“TOP5LEARNING reviews over 20,000 publically traded companies for data on Corporate Universities. That information is used to identify key trends in corporate learning, teaching and innovation. We also develop profiles of selected Corporate Universities for use in our consulting projects. A summary description of one Corporate University is listed below.”
Mahindra Group is an India-based multi-national with $16.5 billion dollars in annual revenue. The business, started in 1945 as a steel company, and now operates in more than 100 countries in 18 different industries including aerospace, agribusiness, aftermarket, automotive, components, construction equipment, defense, energy, farm equipment, finance and insurance, industrial equipment, information technology, leisure and hospitality, logistics, real estate, retail, and two-wheeled vehicles.
Unlike smaller companies, it’s difficult to think of the educational investments at Mahindra Group as one corporate university entity. Mahindra has investments in the Mahindra Quality Institute and the Mahindra Management Development Center in Nasik, India where they share a common residential campus. Mahindra USA opened Mahindra University in 2013 as a dealer education system, Mahindra Ecole Centrale - an engineering school developed as a collaboration between the Mahindra Group, École Centrale (MEC) Paris and the Jawaharlal Nehru Technological University in Hyderabad (JNTUH). MEC offers a bachelor of technology degree in a wide variety of technical disciplines associated with the Mahindra businesses.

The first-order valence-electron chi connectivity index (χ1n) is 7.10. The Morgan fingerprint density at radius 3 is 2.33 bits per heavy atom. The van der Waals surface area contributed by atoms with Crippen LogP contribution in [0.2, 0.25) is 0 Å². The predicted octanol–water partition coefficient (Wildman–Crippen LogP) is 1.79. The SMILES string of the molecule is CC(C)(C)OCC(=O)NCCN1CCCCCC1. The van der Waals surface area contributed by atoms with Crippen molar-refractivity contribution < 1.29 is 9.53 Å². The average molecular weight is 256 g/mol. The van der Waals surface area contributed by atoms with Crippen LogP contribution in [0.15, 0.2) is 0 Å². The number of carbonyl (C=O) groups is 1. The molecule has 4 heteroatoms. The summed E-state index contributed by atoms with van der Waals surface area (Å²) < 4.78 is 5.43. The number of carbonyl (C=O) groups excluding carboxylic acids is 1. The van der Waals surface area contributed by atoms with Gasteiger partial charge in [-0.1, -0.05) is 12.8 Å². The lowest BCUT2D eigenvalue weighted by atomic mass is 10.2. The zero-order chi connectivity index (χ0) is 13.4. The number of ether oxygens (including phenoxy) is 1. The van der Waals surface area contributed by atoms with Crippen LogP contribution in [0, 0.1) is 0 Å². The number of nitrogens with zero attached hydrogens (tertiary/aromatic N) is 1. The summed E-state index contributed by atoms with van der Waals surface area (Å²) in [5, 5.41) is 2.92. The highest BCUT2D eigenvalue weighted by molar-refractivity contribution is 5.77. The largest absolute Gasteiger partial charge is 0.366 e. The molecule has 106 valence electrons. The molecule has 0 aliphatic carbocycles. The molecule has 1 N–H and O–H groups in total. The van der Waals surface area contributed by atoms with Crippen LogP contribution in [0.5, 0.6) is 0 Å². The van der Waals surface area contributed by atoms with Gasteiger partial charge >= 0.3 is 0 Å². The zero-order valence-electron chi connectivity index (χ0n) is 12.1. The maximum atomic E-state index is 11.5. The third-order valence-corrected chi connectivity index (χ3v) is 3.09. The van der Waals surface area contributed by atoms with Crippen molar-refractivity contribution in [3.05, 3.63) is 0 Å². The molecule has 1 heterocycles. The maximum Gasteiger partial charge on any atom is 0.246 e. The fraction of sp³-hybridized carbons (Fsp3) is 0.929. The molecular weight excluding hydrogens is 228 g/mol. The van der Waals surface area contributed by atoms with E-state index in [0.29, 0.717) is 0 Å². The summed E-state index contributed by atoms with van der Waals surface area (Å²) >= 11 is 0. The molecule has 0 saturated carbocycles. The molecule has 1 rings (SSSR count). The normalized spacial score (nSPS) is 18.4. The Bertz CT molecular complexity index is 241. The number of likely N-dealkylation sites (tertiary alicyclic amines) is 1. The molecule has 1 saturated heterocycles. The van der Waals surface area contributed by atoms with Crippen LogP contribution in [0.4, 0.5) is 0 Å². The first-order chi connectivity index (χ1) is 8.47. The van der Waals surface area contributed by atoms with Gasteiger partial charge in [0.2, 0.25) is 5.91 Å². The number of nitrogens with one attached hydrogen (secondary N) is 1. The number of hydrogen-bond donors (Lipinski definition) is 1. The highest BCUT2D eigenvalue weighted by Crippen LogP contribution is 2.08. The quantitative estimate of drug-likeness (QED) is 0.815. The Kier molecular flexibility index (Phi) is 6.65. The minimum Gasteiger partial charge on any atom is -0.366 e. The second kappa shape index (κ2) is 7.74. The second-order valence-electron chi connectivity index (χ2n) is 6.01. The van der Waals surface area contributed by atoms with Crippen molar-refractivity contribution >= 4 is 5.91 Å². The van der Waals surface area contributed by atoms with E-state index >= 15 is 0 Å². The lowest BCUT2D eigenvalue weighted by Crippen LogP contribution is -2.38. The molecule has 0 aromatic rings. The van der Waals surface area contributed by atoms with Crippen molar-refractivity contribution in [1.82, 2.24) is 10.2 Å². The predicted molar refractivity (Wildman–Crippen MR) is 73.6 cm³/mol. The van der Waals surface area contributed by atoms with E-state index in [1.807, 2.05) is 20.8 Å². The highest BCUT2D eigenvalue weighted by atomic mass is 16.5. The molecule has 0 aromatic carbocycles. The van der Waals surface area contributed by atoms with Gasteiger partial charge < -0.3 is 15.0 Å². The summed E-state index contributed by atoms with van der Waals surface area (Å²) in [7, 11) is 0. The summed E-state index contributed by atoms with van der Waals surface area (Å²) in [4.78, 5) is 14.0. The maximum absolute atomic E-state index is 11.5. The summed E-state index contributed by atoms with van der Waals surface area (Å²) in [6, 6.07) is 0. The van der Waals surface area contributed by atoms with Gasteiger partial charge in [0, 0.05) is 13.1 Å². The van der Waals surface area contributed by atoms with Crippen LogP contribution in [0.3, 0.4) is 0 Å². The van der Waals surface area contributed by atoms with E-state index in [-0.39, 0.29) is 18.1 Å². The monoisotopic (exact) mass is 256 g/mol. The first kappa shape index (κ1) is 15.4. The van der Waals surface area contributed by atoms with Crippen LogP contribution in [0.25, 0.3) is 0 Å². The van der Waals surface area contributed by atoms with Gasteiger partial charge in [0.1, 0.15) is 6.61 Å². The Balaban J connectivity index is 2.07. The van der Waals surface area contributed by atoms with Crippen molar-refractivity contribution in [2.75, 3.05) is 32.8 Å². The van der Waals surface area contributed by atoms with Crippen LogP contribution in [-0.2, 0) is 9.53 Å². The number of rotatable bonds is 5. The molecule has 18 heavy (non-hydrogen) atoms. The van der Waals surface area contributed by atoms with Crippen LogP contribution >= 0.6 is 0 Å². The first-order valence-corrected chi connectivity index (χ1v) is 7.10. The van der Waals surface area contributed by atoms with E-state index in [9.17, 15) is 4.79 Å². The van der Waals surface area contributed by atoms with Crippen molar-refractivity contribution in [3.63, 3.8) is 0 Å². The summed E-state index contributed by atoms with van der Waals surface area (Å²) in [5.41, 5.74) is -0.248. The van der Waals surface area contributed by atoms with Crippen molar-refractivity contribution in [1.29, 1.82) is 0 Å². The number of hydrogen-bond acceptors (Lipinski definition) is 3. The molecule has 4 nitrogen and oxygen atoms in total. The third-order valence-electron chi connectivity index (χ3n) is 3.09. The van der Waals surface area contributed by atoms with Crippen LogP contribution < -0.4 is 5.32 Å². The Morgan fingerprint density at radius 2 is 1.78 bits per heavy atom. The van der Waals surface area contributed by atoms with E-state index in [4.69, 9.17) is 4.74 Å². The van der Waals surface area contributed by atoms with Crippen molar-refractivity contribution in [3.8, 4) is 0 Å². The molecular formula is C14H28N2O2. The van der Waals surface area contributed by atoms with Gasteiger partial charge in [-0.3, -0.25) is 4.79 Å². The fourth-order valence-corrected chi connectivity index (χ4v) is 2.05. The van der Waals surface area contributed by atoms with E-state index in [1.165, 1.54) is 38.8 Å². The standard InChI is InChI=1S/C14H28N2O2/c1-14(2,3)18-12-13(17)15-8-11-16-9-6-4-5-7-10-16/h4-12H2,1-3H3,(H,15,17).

Mahindra also has regional education facilities in many of its locations and each business unit has dedicated learning resources. All of these investments are driven by a Group Level talent development strategy overseen by an Apex Governance Council led by Chairman and Managing Director Anand Mahindra and HR leader Rajeev Dubey (President, HR Aftermarket and Corporate Systems.) According to Rajeev Dubey, the talent management process involves several key components:
1. A network of business councils - which include business & functional councils from each major Mahindra organization. These councils feed information to the Apex Council that “coordinates and synergizes” group-wide information. Each council is responsible for addressing key questions:
- i.What are the business strategies for that business unit or functional organization?
b.Business Talent Plans
- i.What are the skills and competencies needed to make the strategies happen?
- ii.Do they have the skills and competencies in-house or do they need to create them?
- iii.What are the critical positions in the business?
- iv.What is the succession pipeline for each critical position? (short term and over 3-5 years)
c.Individual Development Plans (Employee Personal Development Plans or EPDPs)
- i.What is the individual development plan for each person?
- ii.How do they engage with key talent to ensure it is adequately prepared for needed roles?
One innovative way they create engagement and accelerate development is through the use of “shadow boards.” These are action learning teams of high potential staff (typically younger) that are asked to engage with key business problems typically addressed at a more senior level.
“The Shadow Boards build relationships between young talent and senior executives, develop analytical and presentation skills, and energize lateral thinking.” - Mahindra Website
I’ve had the pleasure of teaching at Mahindra facilities in the past and know that they make ample use of outside faculty from leading institutions around the world. More recently they have started to make greater use of distance and video conference technologies and e-learning.
- Mahindra Home page
- Mahindra Group, École Centrale (MEC) website
- Mahindra Management Development Center Nasik
- Mahindra Institute of Quality webpage